Oliver Sim and Romy Madley-Croft met at kindergarten when they were three years old, and they’ve been best friends ever since. But it was only when they went on holiday as teenagers that they decided to write their first song together. As Sim explains over the phone from his living room in London, The xx’s unusual question-and-answer vocals – which feature interchanging lead parts from both Sim and Madley-Croft – were developed because as a teenager, he was a little embarrassed to sing in front of his best friend.

“We’ve always sung together,” says Sim, thinking back. “When we were 15 and we started doing covers, it was pretty embarrassing to just start singing in front of your best friend. So we came to an agreement that we would sing together. And then we worked up the confidence to sing by ourselves, even if it was just for a verse.”

After they’d been playing for some time, Sim and Madley-Croft recruited another long time friend, Jamie Smith, to produce their debut album. Smith acts as the counterbalance in The xx, adding darker textures to Sim and Madley-Croft’s minimal pop songs. As Sim explains, Smith is governed by a completely different set of rules, creating spacious beds for Madley-Croft’s laconic guitar lines.

“Jamie has such a different mind to me and Romy. I listen to words and songwriting, whereas Jamie can listen to a song 20 times and not hear a single lyric. He can’t sing a verse to any of our songs,” he laughs. “Jamie understands the logistics of music – chord progressions and arranging songs. I find confidence with him there.”

Once they had established themselves as a three-piece in 2009, The xx recorded their debut album in a garage at the back of their record label, Young Turks, in West London. Being able to record in their own studio gave them space from the outside world – the same space that is evident in tracks like Crystallized, which combine Smith’s electronic beats with sparse vocals and melodic guitar lines.

Each evening, the threesome would arrive at the studio in Notting Hill and work well into the night. “We didn’t need money from our label to record, so we had more time with it,” says Sim. “We weren’t really working to any expectations so if we had failed, it wouldn’t have been such a huge thing for the record label. There was no clock ticking.”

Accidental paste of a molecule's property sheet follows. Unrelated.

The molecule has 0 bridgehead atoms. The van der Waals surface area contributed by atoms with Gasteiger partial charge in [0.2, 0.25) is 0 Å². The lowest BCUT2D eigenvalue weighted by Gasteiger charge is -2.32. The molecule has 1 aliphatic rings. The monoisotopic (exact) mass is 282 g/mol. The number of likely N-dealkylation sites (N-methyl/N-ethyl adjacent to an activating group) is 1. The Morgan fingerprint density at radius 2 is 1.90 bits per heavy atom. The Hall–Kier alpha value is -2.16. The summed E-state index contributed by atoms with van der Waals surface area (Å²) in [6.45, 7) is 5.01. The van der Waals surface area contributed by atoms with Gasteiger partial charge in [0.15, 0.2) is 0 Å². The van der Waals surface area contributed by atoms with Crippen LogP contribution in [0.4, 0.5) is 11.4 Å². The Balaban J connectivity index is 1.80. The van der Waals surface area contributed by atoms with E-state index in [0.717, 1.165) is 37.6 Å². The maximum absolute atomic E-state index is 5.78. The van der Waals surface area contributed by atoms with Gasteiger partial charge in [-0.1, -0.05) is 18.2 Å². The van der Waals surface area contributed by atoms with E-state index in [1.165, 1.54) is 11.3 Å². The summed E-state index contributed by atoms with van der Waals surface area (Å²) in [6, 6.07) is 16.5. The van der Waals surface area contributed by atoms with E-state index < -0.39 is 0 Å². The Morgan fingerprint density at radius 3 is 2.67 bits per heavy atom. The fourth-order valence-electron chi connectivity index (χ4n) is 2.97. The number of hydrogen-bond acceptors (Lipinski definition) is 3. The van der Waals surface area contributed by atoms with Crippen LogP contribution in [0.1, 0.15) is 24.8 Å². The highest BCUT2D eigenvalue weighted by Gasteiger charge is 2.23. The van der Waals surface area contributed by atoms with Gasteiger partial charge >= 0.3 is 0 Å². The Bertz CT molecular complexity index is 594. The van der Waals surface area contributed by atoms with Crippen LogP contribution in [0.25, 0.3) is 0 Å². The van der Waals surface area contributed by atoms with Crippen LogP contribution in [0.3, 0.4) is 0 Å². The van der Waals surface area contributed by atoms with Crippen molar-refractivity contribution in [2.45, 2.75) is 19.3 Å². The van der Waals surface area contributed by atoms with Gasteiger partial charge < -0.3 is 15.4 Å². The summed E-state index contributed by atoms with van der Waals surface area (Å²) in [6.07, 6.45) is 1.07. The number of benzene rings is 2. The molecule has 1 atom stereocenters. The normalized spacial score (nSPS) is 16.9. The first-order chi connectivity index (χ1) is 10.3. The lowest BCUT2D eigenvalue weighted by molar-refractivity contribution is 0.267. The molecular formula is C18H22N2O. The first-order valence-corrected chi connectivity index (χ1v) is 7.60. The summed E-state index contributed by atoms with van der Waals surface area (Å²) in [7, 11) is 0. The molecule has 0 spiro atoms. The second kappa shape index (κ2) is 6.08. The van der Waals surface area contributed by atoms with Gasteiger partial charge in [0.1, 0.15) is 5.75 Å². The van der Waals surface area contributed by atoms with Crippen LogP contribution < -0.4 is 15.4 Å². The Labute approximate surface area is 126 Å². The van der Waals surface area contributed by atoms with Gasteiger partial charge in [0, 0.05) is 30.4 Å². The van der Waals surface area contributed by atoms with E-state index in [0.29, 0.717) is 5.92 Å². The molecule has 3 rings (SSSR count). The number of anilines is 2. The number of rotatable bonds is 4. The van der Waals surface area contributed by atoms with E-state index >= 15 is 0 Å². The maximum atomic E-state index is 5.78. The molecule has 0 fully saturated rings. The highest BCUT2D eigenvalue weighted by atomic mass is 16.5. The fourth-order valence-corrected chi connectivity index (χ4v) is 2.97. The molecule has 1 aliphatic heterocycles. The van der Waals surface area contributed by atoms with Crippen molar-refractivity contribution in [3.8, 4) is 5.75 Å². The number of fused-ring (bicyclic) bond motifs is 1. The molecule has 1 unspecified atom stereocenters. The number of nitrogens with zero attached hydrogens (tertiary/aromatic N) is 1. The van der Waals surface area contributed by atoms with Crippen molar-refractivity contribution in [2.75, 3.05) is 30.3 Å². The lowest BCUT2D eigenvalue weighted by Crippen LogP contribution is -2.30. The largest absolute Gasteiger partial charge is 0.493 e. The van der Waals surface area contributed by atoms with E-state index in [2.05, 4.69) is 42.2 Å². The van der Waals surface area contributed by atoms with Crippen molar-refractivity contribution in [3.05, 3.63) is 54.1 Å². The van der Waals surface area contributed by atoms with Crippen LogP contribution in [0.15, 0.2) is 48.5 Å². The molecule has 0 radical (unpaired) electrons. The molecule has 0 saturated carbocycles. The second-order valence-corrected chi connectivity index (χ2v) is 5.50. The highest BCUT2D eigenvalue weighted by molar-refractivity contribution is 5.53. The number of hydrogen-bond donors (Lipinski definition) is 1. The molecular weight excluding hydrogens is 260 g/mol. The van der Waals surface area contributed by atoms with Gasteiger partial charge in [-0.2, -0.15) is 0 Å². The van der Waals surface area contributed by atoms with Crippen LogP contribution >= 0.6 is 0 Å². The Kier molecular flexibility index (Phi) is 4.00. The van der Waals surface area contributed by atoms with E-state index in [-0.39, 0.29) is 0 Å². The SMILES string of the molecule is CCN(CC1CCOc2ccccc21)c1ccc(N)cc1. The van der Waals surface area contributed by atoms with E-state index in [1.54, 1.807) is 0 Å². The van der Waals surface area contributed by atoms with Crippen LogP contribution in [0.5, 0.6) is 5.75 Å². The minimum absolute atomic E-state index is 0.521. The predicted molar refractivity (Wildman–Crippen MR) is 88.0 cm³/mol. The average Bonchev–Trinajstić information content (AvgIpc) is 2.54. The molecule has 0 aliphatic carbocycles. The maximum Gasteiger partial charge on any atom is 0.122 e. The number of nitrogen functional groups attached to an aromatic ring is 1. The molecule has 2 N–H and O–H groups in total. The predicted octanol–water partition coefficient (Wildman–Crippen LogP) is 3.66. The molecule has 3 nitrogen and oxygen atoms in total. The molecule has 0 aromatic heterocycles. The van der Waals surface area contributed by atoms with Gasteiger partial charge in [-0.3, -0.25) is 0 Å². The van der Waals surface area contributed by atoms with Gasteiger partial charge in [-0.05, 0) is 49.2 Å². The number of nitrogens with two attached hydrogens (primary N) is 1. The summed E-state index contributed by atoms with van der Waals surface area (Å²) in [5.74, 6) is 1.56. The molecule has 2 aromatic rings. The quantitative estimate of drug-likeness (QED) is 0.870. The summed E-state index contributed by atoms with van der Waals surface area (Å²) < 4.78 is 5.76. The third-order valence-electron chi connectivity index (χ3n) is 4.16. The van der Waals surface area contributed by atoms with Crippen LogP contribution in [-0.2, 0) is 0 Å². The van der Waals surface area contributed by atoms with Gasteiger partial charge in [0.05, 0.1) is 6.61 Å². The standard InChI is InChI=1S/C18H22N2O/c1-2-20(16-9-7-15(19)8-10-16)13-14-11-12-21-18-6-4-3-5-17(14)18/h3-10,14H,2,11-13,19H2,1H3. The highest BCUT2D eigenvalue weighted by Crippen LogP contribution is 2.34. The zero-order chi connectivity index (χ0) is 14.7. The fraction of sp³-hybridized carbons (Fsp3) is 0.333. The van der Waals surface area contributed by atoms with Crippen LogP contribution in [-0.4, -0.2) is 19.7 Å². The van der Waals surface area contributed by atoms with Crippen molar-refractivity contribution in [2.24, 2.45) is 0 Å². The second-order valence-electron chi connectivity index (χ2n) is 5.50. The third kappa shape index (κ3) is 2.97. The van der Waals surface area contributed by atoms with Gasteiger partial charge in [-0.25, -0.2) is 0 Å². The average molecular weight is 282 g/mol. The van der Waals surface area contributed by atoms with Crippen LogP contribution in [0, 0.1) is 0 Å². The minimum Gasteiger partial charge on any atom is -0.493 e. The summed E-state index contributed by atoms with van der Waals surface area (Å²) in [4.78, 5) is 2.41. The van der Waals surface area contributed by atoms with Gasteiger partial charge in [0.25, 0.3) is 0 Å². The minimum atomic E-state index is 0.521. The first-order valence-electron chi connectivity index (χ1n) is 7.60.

Their first album xx went on to win the Mercury Prize for best British album in 2010 and received three Brit Award nominations. After playing some of the world’s largest music festivals including Coachella, Bonnaroo and Lollapalooza, Sim, Smith and Madley-Croft returned to the studio in 2011 to record their sophomore album, Coexist.

Moving into a new studio in East London, they again separated themselves from the outside world and recaptured the mood from their debut. “The second time around, there were expectations,” recalls Sim. “We have an audience now and if we wanted to play a shitty pub to test out songs, they would end up on YouTube or something.”

It’s a world away from where it all began. But in some ways, not all that much has changed. More than 20 years after meeting in kindergarten, Sim and Madley-Croft still live just a few minutes walk away from each other in South London. There’s tenderness in the way he describes their relationship – a softness that extends into all of their recordings.

Before he hangs up to unpack some boxes in his new apartment, Sim admits that they were never trying to make it big. “You know, it came from the most unambitious place, all of this,” he says. “We were just on holiday and we got really obsessed with music. The best thing is that it’s even better now…with just the three of us.”

The xx are playing at the Hordern Pavilion in Sydney on April 6 and 7. Both Sydney shows are sold out.

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